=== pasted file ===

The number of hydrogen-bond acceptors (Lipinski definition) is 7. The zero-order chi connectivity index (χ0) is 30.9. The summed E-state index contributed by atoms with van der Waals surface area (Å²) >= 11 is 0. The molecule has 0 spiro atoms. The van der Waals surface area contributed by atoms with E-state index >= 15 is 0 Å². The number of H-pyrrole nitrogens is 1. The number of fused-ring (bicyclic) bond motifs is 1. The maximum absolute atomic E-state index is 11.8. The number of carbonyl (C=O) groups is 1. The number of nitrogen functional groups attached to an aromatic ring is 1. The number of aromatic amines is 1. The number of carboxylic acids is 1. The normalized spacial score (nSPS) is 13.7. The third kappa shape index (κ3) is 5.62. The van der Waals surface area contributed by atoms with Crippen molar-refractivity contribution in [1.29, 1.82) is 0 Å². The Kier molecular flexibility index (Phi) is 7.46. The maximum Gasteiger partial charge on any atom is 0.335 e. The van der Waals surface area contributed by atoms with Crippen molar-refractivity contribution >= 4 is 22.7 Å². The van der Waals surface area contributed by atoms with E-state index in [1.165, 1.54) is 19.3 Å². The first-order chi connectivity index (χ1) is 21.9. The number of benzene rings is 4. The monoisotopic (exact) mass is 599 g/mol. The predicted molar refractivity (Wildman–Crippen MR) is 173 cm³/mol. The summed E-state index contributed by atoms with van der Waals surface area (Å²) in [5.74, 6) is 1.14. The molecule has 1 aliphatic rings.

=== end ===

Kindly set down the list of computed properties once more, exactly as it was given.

The number of hydrogen-bond acceptors (Lipinski definition) is 7. The zero-order chi connectivity index (χ0) is 30.9. The summed E-state index contributed by atoms with van der Waals surface area (Å²) >= 11 is 0. The molecule has 0 spiro atoms. The van der Waals surface area contributed by atoms with E-state index >= 15 is 0 Å². The number of H-pyrrole nitrogens is 1. The number of fused-ring (bicyclic) bond motifs is 1. The maximum absolute atomic E-state index is 11.8. The number of carbonyl (C=O) groups is 1. The number of nitrogen functional groups attached to an aromatic ring is 1. The number of aromatic amines is 1. The number of carboxylic acids is 1. The normalized spacial score (nSPS) is 13.7. The third kappa shape index (κ3) is 5.62. The van der Waals surface area contributed by atoms with Crippen molar-refractivity contribution in [1.29, 1.82) is 0 Å². The Kier molecular flexibility index (Phi) is 7.46. The maximum Gasteiger partial charge on any atom is 0.335 e. The van der Waals surface area contributed by atoms with Crippen molar-refractivity contribution >= 4 is 22.7 Å². The van der Waals surface area contributed by atoms with E-state index in [1.165, 1.54) is 19.3 Å². The first-order chi connectivity index (χ1) is 21.9. The number of benzene rings is 4. The monoisotopic (exact) mass is 599 g/mol. The predicted molar refractivity (Wildman–Crippen MR) is 173 cm³/mol. The summed E-state index contributed by atoms with van der Waals surface area (Å²) in [5.74, 6) is 1.14. The molecule has 1 aliphatic rings.